Dallas firm scoops up RV park in Deerfield Beach for $24M

A Dallas-based firm is the new owner of a recreational vehicle park in Deerfield Beach, amid an uptick in redevelopment of South Florida RV and mobile home complexes. 

Carter + Co., led by Clayton Carter, paid 24.1 million for the Highland Pines RV Resort at 875 Northeast 48th Street from an affiliate of Irving, Texas-based Moore Enterprises, according to records and real estate database Vizzda. The selling entity also has ties to Gerald Norman, Kenneth Malamed and Alan Lipman. 

Carter took out a $19.2 million mortgage on the property, as part of a larger $38 million debt cross-collateralized among three mobile home and RV park properties, records show. 

Highland Pines RV Resort has 421 lots and a pair of buildings that are 9,700 square feet, combined, across 25.4 acres, according to Vizzda. The buildings were completed in 1954 and 1995. 

The purchase breaks down to more than $57,000 per lot. 

Carter is a family office that invests in real estate, credit and other markets across the U.S., according to Clayton Carter’s LinkedIn page. Clayton is also the founder and president of Dallas-based real estate investment firm Oak Wood Venturesm. He did not return a request for comment. 

South Florida RV and mobile home parks have caught developers’ eyes. In June, Ram Realty Advisors filed a proposal to redevelop Biscayne Breeze Mobile Home Park at 11380 Biscayne Boulevard, and adjacent properties at 11320 and 11340 Biscayne Boulevard, near North Miami with a 400-unit multifamily project and roughly 50,000 square feet of retail.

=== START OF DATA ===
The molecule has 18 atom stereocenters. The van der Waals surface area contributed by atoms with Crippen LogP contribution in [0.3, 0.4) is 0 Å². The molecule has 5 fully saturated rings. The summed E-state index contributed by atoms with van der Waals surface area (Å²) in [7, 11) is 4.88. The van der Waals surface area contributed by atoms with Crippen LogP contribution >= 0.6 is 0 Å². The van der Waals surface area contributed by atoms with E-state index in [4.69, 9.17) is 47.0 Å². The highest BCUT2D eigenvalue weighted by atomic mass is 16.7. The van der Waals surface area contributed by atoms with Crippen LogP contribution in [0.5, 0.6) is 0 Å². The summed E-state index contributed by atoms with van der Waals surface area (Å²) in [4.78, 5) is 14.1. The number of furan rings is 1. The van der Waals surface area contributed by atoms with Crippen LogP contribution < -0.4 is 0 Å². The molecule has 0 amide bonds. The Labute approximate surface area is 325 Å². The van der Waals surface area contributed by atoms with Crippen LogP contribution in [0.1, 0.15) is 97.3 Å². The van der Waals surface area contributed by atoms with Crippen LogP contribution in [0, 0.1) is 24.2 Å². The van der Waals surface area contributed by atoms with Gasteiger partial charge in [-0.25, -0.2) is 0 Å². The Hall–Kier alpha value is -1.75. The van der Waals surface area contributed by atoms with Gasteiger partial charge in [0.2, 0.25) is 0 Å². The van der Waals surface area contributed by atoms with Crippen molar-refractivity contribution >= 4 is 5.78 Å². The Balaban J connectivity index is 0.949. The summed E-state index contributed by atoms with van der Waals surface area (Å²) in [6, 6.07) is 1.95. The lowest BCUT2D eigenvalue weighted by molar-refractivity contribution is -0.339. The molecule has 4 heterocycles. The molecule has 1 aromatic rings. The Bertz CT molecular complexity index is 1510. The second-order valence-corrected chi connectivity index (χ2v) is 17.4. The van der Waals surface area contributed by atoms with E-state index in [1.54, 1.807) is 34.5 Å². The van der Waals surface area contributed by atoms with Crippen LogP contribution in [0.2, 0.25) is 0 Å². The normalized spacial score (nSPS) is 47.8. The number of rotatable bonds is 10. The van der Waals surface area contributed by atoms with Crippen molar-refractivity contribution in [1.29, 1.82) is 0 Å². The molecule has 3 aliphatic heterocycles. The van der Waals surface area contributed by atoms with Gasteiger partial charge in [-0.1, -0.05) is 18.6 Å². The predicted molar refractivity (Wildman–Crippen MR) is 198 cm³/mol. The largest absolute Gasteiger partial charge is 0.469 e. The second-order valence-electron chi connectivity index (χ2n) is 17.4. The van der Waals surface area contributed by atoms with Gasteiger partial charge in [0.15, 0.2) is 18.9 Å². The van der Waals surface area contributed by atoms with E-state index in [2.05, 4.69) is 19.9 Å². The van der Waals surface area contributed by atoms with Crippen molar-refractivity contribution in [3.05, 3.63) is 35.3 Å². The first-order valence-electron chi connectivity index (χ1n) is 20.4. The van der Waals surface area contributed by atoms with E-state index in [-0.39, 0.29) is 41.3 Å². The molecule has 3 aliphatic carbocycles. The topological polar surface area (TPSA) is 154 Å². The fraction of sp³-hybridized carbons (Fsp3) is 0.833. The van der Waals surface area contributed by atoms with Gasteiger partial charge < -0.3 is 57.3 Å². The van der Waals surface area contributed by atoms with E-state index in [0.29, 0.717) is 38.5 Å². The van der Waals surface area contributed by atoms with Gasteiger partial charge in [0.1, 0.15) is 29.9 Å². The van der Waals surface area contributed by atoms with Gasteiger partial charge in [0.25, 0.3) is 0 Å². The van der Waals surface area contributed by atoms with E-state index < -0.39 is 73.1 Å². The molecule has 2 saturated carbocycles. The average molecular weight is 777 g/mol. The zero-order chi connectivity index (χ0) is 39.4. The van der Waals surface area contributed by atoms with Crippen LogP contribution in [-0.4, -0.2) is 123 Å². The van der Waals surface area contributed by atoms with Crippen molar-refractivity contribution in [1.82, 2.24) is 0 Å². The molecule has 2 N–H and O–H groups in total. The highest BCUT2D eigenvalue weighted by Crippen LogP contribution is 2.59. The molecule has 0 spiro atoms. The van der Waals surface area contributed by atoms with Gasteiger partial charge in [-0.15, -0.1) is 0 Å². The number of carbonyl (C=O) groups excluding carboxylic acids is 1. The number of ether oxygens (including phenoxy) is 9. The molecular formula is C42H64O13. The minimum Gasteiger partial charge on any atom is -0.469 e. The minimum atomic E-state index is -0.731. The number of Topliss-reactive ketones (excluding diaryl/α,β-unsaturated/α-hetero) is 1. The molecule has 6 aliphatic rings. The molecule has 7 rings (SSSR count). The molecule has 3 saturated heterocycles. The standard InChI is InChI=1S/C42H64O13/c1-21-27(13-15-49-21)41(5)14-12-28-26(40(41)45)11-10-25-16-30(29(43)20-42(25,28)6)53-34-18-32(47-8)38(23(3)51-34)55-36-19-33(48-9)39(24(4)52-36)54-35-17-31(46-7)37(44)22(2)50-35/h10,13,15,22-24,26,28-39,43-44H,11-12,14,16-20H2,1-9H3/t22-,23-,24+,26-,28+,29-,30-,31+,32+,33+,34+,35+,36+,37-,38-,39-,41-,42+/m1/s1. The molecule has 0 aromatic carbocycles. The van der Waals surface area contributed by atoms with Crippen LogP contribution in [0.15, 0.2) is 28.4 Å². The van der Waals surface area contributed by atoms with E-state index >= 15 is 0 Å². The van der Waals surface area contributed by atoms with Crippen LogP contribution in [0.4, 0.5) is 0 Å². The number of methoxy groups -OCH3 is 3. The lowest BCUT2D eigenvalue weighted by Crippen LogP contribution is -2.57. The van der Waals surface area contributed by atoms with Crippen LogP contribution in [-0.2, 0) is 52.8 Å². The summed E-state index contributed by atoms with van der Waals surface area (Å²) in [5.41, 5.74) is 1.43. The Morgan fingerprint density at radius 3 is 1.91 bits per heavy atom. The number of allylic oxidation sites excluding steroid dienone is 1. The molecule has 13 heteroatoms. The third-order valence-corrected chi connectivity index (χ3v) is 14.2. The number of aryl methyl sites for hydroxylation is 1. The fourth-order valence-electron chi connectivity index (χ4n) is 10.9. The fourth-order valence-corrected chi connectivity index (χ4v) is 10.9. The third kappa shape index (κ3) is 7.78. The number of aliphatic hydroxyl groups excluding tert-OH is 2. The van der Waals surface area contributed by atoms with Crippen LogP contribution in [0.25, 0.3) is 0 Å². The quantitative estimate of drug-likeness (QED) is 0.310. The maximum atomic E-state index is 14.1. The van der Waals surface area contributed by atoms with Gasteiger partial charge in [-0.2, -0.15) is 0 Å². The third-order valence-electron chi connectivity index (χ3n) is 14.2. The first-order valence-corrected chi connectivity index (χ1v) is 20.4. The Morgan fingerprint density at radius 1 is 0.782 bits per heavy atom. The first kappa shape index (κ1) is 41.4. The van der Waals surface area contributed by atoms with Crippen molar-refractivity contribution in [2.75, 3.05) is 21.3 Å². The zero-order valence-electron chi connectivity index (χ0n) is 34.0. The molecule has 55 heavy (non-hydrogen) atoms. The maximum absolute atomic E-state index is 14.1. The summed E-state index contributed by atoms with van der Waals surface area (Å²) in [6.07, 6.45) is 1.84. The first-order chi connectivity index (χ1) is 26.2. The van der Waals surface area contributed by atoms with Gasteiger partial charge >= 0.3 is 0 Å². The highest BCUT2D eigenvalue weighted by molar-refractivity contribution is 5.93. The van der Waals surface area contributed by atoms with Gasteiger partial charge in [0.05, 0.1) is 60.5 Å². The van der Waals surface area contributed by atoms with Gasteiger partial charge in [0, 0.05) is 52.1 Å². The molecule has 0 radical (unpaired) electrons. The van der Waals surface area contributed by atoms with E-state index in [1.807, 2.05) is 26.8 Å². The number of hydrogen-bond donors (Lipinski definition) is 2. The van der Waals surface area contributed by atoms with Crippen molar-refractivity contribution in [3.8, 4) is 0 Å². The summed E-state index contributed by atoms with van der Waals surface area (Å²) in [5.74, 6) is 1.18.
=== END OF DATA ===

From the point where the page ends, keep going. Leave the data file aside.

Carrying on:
That came on the heels of David Mordekhay of Hollywood, as well as Tom Grinberg and Gary Otto of Miami, proposing a mixed-use megaproject on the Soar Mobile Home Park site at 8050 Northwest Miami Court in unincorporated Miami-Dade County. The development would consist of 3,990 multifamily units; 250,000 square feet of retail; 107,800 square feet of offices and 312 hotel keys. 

The uptick in mobile home park redevelopment could exacerbate South Florida’s affordable housing crisis, as the residential communities offer much cheaper site rentals than market-rate apartment rents. At Biscayne Breeze, residents who pay an average monthly rent of $745 could be displaced, though they may qualify for relocation assistance. 

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